Clark stakes claim as top-tier candidate
Retired general had sought credibility in strong primary finish
Wesley Clark celebrates with supporters after the New Hampshire primary.
CNN's Dan Lothian reports that Wesley Clark skipped Iowa to concentrate on New Hampshire and eked out a third-place finish there.
Clark: 'Never underestimate what a determined soldier can do.'
Clark talks about his tax plan and the viability of his campaign.
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BEDFORD, New Hampshire (CNN) -- Vowing to send President Bush "right back to that ranch in Texas," retired Gen. Wesley Clark told enthusiastic supporters Tuesday that he "ain't slowing down until the final buzzer sounds."
"Never, never underestimate what a determined soldier can accomplish when he's fighting for his country," said Clark, who was supreme commander of NATO forces in 1999 during the Kosovo war.
Clark made his comments as he clung to a projected third-place finish in the New Hampshire primary. Results showed Clark with 12 percent of the vote, just ahead of Sen. John Edwards.
The retired general hailed the results as a victory for his fledgling campaign.
"Four months ago, we weren't even in this race. We had no money. We had no staff. We had no office. All we had was hope and a vision for a better America," he said.
"Four months later, we came into New Hampshire as one of the elite eight. Tonight, we leave New Hampshire as one of the final four."
Clark had hoped to win one of the top spots in an effort to add credibility to his presidential campaign. The New Hampshire presidential primary was Clark's first election of any sort.
He has been criticized for coming to the Democratic Party late in life. He has acknowledged voting for Republicans Richard Nixon and Ronald Reagan, but said he voted for Democrats Bill Clinton and Al Gore.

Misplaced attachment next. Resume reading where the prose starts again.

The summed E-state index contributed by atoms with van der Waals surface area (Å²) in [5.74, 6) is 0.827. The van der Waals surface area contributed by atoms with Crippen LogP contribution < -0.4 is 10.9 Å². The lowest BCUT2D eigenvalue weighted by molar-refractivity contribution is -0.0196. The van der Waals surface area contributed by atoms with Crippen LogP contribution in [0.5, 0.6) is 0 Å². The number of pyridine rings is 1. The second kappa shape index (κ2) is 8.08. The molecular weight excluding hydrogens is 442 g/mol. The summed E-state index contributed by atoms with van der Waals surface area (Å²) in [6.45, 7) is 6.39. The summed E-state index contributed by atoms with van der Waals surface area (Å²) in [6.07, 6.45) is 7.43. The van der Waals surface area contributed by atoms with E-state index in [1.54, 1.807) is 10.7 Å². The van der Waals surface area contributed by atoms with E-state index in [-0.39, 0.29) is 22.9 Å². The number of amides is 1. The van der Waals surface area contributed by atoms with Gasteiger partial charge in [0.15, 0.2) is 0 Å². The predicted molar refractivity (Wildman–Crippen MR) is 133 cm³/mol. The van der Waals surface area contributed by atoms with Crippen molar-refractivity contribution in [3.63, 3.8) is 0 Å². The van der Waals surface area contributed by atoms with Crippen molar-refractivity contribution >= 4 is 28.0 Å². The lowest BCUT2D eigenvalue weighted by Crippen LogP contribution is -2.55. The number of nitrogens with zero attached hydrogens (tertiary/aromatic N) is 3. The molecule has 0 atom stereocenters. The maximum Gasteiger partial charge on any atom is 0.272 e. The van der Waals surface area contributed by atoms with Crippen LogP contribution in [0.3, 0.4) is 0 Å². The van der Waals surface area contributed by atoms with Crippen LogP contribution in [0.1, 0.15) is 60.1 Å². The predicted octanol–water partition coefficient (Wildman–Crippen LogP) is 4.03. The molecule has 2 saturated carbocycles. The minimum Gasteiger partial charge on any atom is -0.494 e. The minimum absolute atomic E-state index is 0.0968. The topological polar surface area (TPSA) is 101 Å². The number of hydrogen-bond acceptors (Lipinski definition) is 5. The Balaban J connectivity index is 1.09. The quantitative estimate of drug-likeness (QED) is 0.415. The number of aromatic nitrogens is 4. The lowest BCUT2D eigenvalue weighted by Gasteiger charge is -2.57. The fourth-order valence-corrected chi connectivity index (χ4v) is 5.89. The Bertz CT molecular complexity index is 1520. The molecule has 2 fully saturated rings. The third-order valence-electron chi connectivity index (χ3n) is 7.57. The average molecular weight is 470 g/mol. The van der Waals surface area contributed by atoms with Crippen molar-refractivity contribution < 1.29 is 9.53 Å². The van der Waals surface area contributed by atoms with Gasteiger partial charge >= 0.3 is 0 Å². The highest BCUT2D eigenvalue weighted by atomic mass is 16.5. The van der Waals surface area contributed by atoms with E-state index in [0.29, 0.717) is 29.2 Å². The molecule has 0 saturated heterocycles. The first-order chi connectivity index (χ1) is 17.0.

Clark: Leadership comes from deciding
Clark, a Rhodes scholar and West Point graduate, works as an investment banker in Little Rock, Arkansas.
His inexperience on the campaign trail has been evident several times, when he has answered questions or made stump speeches that later required retraction or clarification.
He attempted to put those gaffes behind him Tuesday and looked ahead to the seven states that hold primaries or caucuses February 3.
"We must beat George W. Bush," he said. "I can and I will."
He added, "If there's one thing I learned during my 34 years in the United States Army, it's this: That real leadership comes from deciding and doing, not talking and debating."
Clark said he jumped into the race because he "couldn't stand by and watch while this country that I and so many others have fought for unravels.
"I couldn't stand it," he said.
He then criticized the Bush White House for its tax cuts and its dealings with Beltway special interests.
Then, the general said, "I couldn't stand by and watch as, day after day, our servicemen and women lost their lives in an unnecessary war in Iraq."
Clark's supporters gave a resounding cheer when he promised to "march onward, state after state, until we send George W. Bush right back to that ranch in Texas."